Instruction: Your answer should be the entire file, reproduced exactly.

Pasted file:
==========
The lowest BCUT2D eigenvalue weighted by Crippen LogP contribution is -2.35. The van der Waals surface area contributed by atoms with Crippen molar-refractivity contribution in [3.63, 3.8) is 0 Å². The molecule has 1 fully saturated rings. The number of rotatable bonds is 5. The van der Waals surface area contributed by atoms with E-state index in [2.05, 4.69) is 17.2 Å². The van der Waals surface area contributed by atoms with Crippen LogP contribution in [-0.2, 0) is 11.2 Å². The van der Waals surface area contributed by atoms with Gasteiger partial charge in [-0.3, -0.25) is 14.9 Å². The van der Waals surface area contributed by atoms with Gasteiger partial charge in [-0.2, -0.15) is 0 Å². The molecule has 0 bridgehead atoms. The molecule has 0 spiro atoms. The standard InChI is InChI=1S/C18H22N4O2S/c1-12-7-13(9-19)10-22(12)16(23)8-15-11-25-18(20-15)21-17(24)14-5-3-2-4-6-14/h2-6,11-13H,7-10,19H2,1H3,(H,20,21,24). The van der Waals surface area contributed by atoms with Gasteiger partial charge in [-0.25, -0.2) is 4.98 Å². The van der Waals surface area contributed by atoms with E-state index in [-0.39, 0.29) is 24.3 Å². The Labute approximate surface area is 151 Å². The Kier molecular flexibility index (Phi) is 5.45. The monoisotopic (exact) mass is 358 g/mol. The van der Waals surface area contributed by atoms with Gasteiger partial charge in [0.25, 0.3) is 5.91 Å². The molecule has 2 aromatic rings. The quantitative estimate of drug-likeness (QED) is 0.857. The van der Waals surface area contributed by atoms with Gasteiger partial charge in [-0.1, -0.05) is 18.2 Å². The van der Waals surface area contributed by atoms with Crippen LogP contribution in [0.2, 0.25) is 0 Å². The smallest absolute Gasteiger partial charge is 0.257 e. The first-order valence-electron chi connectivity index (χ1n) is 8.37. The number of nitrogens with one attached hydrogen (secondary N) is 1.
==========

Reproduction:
The lowest BCUT2D eigenvalue weighted by Crippen LogP contribution is -2.35. The van der Waals surface area contributed by atoms with Crippen molar-refractivity contribution in [3.63, 3.8) is 0 Å². The molecule has 1 fully saturated rings. The number of rotatable bonds is 5. The van der Waals surface area contributed by atoms with E-state index in [2.05, 4.69) is 17.2 Å². The van der Waals surface area contributed by atoms with Crippen LogP contribution in [-0.2, 0) is 11.2 Å². The van der Waals surface area contributed by atoms with Gasteiger partial charge in [-0.3, -0.25) is 14.9 Å². The van der Waals surface area contributed by atoms with Gasteiger partial charge in [-0.2, -0.15) is 0 Å². The molecule has 0 bridgehead atoms. The molecule has 0 spiro atoms. The standard InChI is InChI=1S/C18H22N4O2S/c1-12-7-13(9-19)10-22(12)16(23)8-15-11-25-18(20-15)21-17(24)14-5-3-2-4-6-14/h2-6,11-13H,7-10,19H2,1H3,(H,20,21,24). The van der Waals surface area contributed by atoms with Gasteiger partial charge in [-0.25, -0.2) is 4.98 Å². The van der Waals surface area contributed by atoms with E-state index in [-0.39, 0.29) is 24.3 Å². The Labute approximate surface area is 151 Å². The Kier molecular flexibility index (Phi) is 5.45. The monoisotopic (exact) mass is 358 g/mol. The van der Waals surface area contributed by atoms with Gasteiger partial charge in [0.25, 0.3) is 5.91 Å². The molecule has 2 aromatic rings. The quantitative estimate of drug-likeness (QED) is 0.857. The van der Waals surface area contributed by atoms with Gasteiger partial charge in [-0.1, -0.05) is 18.2 Å². The van der Waals surface area contributed by atoms with Crippen LogP contribution in [0.2, 0.25) is 0 Å². The smallest absolute Gasteiger partial charge is 0.257 e. The first-order valence-electron chi connectivity index (χ1n) is 8.37. The number of nitrogens with one attached hydrogen (secondary N) is 1.